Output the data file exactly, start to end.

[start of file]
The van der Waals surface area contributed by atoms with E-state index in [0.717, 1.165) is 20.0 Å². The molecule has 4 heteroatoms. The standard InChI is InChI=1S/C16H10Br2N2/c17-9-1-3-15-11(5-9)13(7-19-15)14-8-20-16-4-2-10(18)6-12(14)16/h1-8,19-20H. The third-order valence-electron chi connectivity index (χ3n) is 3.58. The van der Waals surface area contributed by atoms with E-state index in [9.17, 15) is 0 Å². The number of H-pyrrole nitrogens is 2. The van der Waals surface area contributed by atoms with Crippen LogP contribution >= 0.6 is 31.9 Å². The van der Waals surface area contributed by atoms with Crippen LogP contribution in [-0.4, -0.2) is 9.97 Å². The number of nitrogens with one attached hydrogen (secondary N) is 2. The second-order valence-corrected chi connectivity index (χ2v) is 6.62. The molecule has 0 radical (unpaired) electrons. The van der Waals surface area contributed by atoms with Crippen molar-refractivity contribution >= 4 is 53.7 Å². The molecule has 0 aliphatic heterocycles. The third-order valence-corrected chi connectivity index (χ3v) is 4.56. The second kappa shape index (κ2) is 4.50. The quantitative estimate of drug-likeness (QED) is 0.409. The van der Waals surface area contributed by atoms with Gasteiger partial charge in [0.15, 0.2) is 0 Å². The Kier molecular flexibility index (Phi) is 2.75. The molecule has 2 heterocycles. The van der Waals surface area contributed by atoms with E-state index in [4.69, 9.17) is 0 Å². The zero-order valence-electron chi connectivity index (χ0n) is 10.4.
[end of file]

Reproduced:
The van der Waals surface area contributed by atoms with E-state index in [0.717, 1.165) is 20.0 Å². The molecule has 4 heteroatoms. The standard InChI is InChI=1S/C16H10Br2N2/c17-9-1-3-15-11(5-9)13(7-19-15)14-8-20-16-4-2-10(18)6-12(14)16/h1-8,19-20H. The third-order valence-electron chi connectivity index (χ3n) is 3.58. The van der Waals surface area contributed by atoms with E-state index in [9.17, 15) is 0 Å². The number of H-pyrrole nitrogens is 2. The van der Waals surface area contributed by atoms with Crippen LogP contribution >= 0.6 is 31.9 Å². The van der Waals surface area contributed by atoms with Crippen LogP contribution in [-0.4, -0.2) is 9.97 Å². The number of nitrogens with one attached hydrogen (secondary N) is 2. The second-order valence-corrected chi connectivity index (χ2v) is 6.62. The molecule has 0 radical (unpaired) electrons. The van der Waals surface area contributed by atoms with Crippen molar-refractivity contribution >= 4 is 53.7 Å². The molecule has 0 aliphatic heterocycles. The third-order valence-corrected chi connectivity index (χ3v) is 4.56. The second kappa shape index (κ2) is 4.50. The quantitative estimate of drug-likeness (QED) is 0.409. The van der Waals surface area contributed by atoms with Gasteiger partial charge in [0.15, 0.2) is 0 Å². The Kier molecular flexibility index (Phi) is 2.75. The molecule has 2 heterocycles. The van der Waals surface area contributed by atoms with E-state index in [4.69, 9.17) is 0 Å². The zero-order valence-electron chi connectivity index (χ0n) is 10.4.